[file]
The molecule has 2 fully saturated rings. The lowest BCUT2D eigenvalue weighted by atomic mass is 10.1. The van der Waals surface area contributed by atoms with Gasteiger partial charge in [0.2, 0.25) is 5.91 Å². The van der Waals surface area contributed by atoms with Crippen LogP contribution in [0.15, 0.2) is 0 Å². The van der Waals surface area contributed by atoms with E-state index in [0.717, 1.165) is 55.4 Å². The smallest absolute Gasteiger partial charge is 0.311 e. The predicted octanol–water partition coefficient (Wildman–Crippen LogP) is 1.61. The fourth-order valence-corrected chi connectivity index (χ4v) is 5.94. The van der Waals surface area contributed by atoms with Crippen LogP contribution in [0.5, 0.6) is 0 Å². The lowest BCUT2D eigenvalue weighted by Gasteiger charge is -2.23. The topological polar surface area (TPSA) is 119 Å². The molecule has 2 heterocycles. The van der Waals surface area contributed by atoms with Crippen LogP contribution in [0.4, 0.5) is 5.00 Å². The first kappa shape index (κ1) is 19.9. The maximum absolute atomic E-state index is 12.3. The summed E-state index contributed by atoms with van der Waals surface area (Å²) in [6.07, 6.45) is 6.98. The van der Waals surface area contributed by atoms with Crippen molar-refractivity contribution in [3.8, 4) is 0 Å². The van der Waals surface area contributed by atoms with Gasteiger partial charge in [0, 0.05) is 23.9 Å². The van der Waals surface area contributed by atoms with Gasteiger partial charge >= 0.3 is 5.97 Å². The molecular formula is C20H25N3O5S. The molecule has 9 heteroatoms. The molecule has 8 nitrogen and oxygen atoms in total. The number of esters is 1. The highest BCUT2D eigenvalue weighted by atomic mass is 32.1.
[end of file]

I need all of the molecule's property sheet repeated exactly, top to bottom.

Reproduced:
The molecule has 2 fully saturated rings. The lowest BCUT2D eigenvalue weighted by atomic mass is 10.1. The van der Waals surface area contributed by atoms with Gasteiger partial charge in [0.2, 0.25) is 5.91 Å². The van der Waals surface area contributed by atoms with Crippen LogP contribution in [0.15, 0.2) is 0 Å². The van der Waals surface area contributed by atoms with E-state index in [0.717, 1.165) is 55.4 Å². The smallest absolute Gasteiger partial charge is 0.311 e. The predicted octanol–water partition coefficient (Wildman–Crippen LogP) is 1.61. The fourth-order valence-corrected chi connectivity index (χ4v) is 5.94. The van der Waals surface area contributed by atoms with Crippen LogP contribution in [0.5, 0.6) is 0 Å². The lowest BCUT2D eigenvalue weighted by Gasteiger charge is -2.23. The topological polar surface area (TPSA) is 119 Å². The molecule has 2 heterocycles. The van der Waals surface area contributed by atoms with Crippen LogP contribution in [0.4, 0.5) is 5.00 Å². The first kappa shape index (κ1) is 19.9. The maximum absolute atomic E-state index is 12.3. The summed E-state index contributed by atoms with van der Waals surface area (Å²) in [6.07, 6.45) is 6.98. The van der Waals surface area contributed by atoms with Crippen molar-refractivity contribution in [3.8, 4) is 0 Å². The van der Waals surface area contributed by atoms with Gasteiger partial charge in [0, 0.05) is 23.9 Å². The van der Waals surface area contributed by atoms with Gasteiger partial charge >= 0.3 is 5.97 Å². The molecular formula is C20H25N3O5S. The molecule has 9 heteroatoms. The molecule has 8 nitrogen and oxygen atoms in total. The number of esters is 1. The highest BCUT2D eigenvalue weighted by atomic mass is 32.1.